import tactic.norm_num data.real.basic def is_closest_integer (n : ℤ) (x : ℝ) := ∀ m : ℤ, m ≠ n → abs ( x - m ) > abs ( x - n ) lemma no_closest_integer (n m : ℤ) : ¬ (is_closest_integer n ((m : ℝ) + 1/2)) := begin intro h0, let x_R : ℝ := (m : ℝ) + 1/2, let k := 2 * m + 1 - n, by_cases e0 : k = n, {-- In this block we consider the possibility that k = n, and -- show that it is impossible. exfalso, change 2 * m + 1 - n = n at e0, -- I prefer this to dsimp -- every operation I make here is "natural" hence will be in mathlib somewhere -- and I find it using ctrl-space and name guesswork rw [sub_eq_iff_eq_add, ←two_mul, eq_comm, ←sub_eq_iff_eq_add', ←mul_sub] at e0, -- e0 : 2 * (n - m) = 1 have e2 : (2 * (n - m)) % 2 = 0 := int.mul_mod_right _ _, rw [e0, @int.mod_eq_of_lt (1 : ℤ) (2 : ℤ) (dec_trivial) (dec_trivial)] at e2, -- e2 : 1 = 0 cases e2, -- just showing off here },{ let h1 := ne_of_gt (h0 k e0), apply h1, convert abs_neg _, -- get rid of k show (m : ℝ) + 1/2 - ((2 * m + 1 - n) : ℤ) = -(m + 1/2 - n), -- simp does the casts, although it's a sin to apply it when not closing a goal -- instead of simp one should say: -- suffices : -(1 : ℝ) + (2⁻¹ + (↑n + (↑m + -(2 * ↑m)))) = -2⁻¹ + (↑n + -↑m), -- simpa, simp, -- now ring finishes the job ring } end lemma k_does_not_exist : ¬ ∃ (k : ℝ → ℤ), (∀ x : ℝ, is_closest_integer (k x) x) := begin rintro ⟨k,k_spec⟩, let x : ℝ := (0 : ℤ) + 1/2, exact no_closest_integer (k x) 0 (k_spec x) end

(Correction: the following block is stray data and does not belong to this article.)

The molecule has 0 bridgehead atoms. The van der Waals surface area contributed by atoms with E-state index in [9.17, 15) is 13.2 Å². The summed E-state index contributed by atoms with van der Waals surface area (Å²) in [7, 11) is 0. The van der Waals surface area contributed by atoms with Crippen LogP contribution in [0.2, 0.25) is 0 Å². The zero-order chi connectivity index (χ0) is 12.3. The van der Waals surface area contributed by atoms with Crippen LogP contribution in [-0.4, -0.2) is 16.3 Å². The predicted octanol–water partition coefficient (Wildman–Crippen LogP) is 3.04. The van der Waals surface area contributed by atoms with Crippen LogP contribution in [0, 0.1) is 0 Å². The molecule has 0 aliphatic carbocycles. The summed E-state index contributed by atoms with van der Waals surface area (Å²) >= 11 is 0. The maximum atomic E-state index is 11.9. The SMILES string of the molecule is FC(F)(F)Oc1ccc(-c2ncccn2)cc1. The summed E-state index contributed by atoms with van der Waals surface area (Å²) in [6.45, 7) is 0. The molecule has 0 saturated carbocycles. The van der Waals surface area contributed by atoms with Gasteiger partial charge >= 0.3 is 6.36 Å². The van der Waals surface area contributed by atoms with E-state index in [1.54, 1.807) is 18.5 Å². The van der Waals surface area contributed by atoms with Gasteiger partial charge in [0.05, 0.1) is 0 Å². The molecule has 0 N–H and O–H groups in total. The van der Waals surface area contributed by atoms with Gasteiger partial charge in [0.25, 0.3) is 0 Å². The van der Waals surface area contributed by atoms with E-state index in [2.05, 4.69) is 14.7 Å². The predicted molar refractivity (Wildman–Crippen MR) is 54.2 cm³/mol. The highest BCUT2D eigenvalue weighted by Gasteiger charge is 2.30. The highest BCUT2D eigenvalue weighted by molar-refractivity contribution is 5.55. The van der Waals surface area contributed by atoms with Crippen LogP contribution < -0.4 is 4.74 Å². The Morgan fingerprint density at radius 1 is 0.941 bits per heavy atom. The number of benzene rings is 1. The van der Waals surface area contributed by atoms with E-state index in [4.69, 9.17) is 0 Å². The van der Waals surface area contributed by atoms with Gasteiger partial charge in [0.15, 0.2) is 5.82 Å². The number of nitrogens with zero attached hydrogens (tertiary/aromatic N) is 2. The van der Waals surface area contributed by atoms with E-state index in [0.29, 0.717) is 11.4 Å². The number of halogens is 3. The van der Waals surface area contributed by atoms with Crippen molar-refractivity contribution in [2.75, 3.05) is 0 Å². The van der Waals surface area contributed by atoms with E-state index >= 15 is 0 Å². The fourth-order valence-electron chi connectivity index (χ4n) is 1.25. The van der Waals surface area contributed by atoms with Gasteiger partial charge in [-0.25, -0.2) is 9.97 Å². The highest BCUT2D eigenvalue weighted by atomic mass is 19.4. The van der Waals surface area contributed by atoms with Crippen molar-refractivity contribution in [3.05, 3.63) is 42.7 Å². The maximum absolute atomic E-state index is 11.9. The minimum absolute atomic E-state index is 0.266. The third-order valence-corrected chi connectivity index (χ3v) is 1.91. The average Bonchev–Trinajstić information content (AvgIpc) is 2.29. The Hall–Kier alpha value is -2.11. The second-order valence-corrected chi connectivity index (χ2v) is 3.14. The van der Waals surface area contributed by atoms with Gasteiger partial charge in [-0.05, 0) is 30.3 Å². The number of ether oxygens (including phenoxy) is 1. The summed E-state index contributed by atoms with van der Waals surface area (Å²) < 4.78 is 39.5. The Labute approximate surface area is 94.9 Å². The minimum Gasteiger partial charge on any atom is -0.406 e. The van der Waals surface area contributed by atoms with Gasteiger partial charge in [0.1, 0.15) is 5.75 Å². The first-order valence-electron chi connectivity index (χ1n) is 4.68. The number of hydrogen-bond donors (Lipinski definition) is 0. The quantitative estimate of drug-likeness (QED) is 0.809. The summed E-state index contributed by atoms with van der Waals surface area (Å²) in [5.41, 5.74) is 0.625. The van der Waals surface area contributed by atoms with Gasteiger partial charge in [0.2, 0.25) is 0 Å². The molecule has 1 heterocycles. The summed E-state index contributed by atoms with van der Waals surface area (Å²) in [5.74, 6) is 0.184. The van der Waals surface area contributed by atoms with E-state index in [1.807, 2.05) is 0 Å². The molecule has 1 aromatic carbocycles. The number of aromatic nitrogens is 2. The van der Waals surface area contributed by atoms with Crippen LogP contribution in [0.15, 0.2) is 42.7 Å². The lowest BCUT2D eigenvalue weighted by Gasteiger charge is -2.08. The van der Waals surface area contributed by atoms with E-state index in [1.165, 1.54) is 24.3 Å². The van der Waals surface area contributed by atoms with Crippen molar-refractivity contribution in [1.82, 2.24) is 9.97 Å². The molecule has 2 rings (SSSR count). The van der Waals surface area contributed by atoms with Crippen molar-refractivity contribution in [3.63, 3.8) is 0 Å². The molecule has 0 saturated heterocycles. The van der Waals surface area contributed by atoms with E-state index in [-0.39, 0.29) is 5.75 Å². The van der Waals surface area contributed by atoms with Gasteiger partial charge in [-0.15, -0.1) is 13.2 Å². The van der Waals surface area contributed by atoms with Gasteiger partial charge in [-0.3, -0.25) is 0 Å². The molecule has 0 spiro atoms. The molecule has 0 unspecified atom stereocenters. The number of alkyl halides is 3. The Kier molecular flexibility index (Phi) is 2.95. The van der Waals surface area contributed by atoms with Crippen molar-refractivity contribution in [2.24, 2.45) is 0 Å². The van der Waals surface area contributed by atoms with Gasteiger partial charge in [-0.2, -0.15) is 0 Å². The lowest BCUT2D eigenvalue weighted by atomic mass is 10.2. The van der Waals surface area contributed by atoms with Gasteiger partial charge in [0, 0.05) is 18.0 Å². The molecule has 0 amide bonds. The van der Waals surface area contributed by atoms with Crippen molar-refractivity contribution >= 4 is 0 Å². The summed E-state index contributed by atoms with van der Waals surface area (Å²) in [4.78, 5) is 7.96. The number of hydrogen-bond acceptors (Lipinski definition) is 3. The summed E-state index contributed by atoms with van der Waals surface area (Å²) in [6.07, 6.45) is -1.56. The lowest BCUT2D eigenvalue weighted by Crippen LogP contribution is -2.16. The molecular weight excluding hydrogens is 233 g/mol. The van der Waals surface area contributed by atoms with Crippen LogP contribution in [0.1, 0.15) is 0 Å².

#### Neil Strickland (Mar 26 2019 at 17:16):

@Kevin Buzzard Thanks, that's better than my version. I will see what I can learn from it.

#### Kevin Buzzard (Mar 26 2019 at 17:18):